Haiti's exiled president gained parliamentary recognition Tuesday as the country's legitimate leader, but lawmakers refused to set a date for his return.
Haitians reacted warily to the Parliament vote, which demanded that Jean-Bertrand Aristide obtain an end to a punishing international embargo before he could put a new government in place.
The army-backed resolution also says any new government must propose an across-the-board amnesty for soldiers who toppled Aristide in a coup in September 1991.
Aristide has insisted on an unconditional return to power and demands that the army be purged of corrupt and repressive officers. He has said the embargo must be tightened, not lifted, until a date for his return is set.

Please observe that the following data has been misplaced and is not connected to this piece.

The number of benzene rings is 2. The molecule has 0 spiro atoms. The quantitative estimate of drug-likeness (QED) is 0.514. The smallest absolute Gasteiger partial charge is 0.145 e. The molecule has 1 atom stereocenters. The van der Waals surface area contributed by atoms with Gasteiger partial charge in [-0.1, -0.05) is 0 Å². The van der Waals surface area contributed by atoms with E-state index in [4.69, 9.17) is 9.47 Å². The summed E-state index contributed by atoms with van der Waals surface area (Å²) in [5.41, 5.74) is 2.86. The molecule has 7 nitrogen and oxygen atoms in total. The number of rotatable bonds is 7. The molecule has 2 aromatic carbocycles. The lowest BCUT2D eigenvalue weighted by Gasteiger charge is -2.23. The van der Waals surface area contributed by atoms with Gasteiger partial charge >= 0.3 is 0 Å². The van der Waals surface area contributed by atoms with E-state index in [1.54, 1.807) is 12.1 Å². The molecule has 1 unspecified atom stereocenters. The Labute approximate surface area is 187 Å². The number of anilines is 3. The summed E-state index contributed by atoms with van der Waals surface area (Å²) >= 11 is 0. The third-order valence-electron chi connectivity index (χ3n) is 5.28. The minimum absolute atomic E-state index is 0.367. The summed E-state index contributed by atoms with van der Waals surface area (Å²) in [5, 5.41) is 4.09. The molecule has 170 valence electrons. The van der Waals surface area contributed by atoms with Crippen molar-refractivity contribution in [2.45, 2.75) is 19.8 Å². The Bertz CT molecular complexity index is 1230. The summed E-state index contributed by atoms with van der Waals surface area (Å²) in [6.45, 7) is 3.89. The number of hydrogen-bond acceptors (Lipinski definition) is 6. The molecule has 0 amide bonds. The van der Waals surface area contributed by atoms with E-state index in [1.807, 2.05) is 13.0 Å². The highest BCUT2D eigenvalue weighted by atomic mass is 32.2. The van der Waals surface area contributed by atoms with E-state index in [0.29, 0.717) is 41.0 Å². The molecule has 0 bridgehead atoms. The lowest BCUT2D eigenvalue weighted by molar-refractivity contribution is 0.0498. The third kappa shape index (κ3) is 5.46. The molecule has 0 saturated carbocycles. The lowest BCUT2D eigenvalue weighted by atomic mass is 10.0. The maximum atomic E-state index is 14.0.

The lawmakers fixed no such date, saying only that an Aristide-backed government "in collaboration with national and international instances will work towards Aristide's physical return to Haiti."
The last de facto leader, Prime Minister Marc Bazin, quit a week ago after losing army support. Cabinet ministers have run the country since then.
The resolution recognized the legitimacy of "the priest-citizen Jean-Bertrand Aristide" as president until his term ends Feb. 7, 1996.
But the lawmakers said they wouldn't ratify a new prime minister until Aristide persuades the Organization of American States to lift its embargo and restore diplomatic relations with Haiti.
Alexandre Medard, an Aristide aide, said he didn't think the exiled president could accept the resolution.